Will’s concerns are more with Newt’s history of lacking big-idea impulse control, I think. Newt’s lack of a small-c conservative temperament — his manic nature, if you will – makes him susceptible to abandoning big-c Conservative principles in spasms of enthusiasm for faddish grand ideas.

    Ironically, that same manic nature could also be his biggest asset — so long as it’s channeled in the right direction. 

    • #25
    • December 6, 2011 at 6:25 am
  26. Profile photo of Michael Tee Inactive
    Jonathan Cast
    Michael Tee: Dr. Groseclose, Nixon has a PQ rating of 15? The guy who started the EPA, OSHA, price controls, 10% import surcharge, and ended the Bretton Woods system of exchange? · Dec 5 at 12:37pm
    NB: your last item is a conservative, free market measure (it’s the opposite of imposing price controls). · Dec 5 at 12:44pm

    Not on my planet. Every libertarian I know would like to go back to Gold Standard.

    • #26
    • December 6, 2011 at 6:33 am
  27. Profile photo of Scott R Member
    James Of England
    · 

    Compare W’s 2000 platform with Mitt’s. I’m pretty sure you’ll find Mitt’s more conservative. No big new spending outside defense, no big expansions of government. Just lots of cutting spending, deregulating, and labor bashing.

    Mitt has his heart in cutting spending. It’s what he’s done all his life, passionately. Even Prof. Rahe gives him credit for that. · Dec 6 at 4:56am

    The reason that, perhaps, we needn’t be overly stressed about any of our guys going all “progressive” on us once in there is simply because, well, we’re broke. Fiscal math, even more so than electoral math, now demands conservativism, whether Mitt, or Newt, or whoever, likes it or not.

    Put another way, we’ve arrived at the point where it’s manifestly true that “the facts of life are conservative”, for all but our most liberal friends.

    • #27
    • December 6, 2011 at 6:41 am
  28. Profile photo of David Limbaugh Contributor
    Peter Robinson

      Will’s shrillness was completely over the top.  Newt was the architect of the first Republican House in four decades, of welfare reform, and of farm legislation that (until George W. Bush got to it) was slowly weaning American agriculture from federal subsidies.  Whatever his present standing, Newt represents a historic figure in the conservative movement

    2.  On Perry, though, I agree with Will.  Presidents don’t need debating skills.  

    David, what say we get together on a podcast soon to hash this out? · 

    Peter: I agree with both of your points, and had made the same point re good debate skills not being a condition precedent to presidential qualifications, though he did so poorly he caused much doubt. That should be explored. I also thought Will made some good points, but his criticism WAS over the top and it sounded personal, just as when he mocked the notion that Newt is a historian on TV a few weeks ago. I think Scott Reusser in the post following yours makes some good points about Newt.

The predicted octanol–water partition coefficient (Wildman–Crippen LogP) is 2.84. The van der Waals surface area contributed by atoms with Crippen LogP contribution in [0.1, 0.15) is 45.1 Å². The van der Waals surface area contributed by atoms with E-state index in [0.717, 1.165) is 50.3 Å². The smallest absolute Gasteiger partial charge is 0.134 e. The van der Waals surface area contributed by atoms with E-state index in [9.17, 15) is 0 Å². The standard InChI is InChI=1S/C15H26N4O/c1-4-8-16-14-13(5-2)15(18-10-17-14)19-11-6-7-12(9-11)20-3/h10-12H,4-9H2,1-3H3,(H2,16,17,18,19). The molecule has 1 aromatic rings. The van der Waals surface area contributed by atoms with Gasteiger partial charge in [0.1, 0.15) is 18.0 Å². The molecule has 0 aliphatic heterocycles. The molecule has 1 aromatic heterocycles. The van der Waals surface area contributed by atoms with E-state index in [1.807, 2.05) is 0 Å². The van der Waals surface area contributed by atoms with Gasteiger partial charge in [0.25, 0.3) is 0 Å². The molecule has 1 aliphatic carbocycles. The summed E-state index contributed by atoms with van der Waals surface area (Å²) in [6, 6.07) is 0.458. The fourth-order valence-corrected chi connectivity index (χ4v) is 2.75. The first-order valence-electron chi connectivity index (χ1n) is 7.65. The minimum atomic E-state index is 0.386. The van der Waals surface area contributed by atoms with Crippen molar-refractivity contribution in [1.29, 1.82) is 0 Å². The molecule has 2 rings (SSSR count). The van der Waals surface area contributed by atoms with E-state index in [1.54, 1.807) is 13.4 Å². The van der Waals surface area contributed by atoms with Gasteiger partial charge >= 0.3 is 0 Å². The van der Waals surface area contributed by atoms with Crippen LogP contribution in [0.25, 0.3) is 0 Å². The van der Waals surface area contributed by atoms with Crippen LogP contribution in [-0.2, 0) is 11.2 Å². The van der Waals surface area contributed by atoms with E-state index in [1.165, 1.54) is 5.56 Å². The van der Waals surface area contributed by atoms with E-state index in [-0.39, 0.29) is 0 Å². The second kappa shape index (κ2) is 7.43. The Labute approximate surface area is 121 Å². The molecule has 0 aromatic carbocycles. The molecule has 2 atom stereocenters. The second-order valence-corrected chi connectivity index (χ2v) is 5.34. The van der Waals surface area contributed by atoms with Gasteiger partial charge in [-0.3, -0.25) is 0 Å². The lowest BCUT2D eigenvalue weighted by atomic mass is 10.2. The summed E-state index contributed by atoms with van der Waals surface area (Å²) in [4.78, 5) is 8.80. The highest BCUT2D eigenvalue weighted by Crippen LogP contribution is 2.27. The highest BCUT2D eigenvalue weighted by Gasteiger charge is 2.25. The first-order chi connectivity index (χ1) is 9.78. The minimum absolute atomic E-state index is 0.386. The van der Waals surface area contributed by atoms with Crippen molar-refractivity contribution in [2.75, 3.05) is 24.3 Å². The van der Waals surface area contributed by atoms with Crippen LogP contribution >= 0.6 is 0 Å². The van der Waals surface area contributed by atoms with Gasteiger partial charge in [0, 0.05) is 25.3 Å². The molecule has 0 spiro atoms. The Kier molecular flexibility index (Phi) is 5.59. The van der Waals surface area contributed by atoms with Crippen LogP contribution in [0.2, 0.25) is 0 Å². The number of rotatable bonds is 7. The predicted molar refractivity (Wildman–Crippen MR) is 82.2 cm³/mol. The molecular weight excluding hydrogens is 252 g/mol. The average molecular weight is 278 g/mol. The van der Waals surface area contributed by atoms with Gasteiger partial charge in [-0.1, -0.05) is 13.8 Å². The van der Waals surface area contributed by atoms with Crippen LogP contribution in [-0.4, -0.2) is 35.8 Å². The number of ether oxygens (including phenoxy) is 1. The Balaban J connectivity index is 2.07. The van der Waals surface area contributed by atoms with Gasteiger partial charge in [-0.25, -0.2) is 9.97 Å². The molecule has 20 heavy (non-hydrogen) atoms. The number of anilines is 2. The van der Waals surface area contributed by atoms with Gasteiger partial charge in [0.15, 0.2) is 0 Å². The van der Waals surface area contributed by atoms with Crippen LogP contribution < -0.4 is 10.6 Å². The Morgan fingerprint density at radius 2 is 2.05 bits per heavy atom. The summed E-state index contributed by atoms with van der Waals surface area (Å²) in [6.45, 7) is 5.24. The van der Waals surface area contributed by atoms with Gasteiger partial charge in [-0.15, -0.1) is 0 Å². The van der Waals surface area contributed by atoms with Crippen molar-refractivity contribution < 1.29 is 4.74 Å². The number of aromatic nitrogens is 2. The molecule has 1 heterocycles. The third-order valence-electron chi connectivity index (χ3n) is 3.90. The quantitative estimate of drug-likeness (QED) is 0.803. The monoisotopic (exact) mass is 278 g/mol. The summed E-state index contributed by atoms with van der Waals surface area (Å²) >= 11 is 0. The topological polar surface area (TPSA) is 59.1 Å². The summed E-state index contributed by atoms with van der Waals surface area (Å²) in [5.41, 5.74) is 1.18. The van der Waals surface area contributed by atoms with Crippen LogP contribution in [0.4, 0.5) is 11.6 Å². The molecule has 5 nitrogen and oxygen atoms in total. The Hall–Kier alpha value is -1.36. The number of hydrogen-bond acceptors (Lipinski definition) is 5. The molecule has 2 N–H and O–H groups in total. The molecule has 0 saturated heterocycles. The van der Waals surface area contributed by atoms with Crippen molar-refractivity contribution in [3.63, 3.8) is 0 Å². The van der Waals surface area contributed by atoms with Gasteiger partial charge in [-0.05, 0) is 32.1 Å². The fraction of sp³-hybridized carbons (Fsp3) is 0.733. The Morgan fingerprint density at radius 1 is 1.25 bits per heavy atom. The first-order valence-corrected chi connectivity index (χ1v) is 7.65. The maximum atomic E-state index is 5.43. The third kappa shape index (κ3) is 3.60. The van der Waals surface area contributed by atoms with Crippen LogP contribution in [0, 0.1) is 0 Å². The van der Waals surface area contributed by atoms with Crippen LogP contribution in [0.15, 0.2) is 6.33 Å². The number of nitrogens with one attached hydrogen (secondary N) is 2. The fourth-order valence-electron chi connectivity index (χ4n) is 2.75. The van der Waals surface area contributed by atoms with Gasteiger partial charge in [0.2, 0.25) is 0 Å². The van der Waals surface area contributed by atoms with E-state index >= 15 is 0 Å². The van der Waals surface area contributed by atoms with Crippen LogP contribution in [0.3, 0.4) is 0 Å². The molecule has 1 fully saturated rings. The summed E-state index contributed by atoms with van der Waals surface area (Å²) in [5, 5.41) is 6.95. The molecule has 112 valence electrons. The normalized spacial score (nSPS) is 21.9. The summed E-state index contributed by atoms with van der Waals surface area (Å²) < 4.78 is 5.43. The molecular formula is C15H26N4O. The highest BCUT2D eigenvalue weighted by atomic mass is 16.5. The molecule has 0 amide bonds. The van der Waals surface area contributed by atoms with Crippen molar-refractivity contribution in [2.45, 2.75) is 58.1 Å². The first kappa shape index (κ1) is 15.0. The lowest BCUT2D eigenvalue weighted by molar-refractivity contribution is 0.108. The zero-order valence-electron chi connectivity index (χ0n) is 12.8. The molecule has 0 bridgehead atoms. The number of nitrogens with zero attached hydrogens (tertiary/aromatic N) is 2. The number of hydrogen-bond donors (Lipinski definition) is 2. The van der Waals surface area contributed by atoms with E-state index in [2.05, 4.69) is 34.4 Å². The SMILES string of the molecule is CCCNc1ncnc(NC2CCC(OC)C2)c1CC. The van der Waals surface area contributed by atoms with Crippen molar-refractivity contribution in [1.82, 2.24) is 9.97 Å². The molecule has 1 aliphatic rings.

And, yes, I accept your invitation to join the Podcast; just let me know.

    • #28
    • December 6, 2011 at 6:43 am
  29. Profile photo of Pseudodionysius Member

    Romney would also be the smartest Republican nominee since Nixon,

    The two smartest have been Carter and Nixon. Be forewarned.

    • #29
    • December 6, 2011 at 6:44 am
  30. Profile photo of Aaron Miller Member
    Duane Oyen

    This all boils down to the question of whom do you trust to do what most needs to be done. 

    A month ago, I pegged Newt as someone driven by principles but not always the right principles. He seemed like the ultimate grab bag. He’s against federal intrusion in some aspects of our lives and in favor of it in others. But Gingrich could at least, I thought, be counted on to act on his beliefs and consider issues deeply enough to not be derailed by liberals.

    Today, I simply can’t trust Newt. What I have read about his work for Freddie Mac suggests he was actively working against conservative ideals in a way he himself has decried. He set his own advocated principles aside for money and prestige.

    If I’m going to gamble that any candidate might do the right thing for the wrong reason (securing one’s place in history — ego), I would rather gamble on Perry.

    The candidate I trust is most committed to stopping federal expansion is Ron Paul. He’s willing. But is he able? He doesn’t seem very influential as a legislator.

    • #30
    • December 6, 2011 at 6:49 am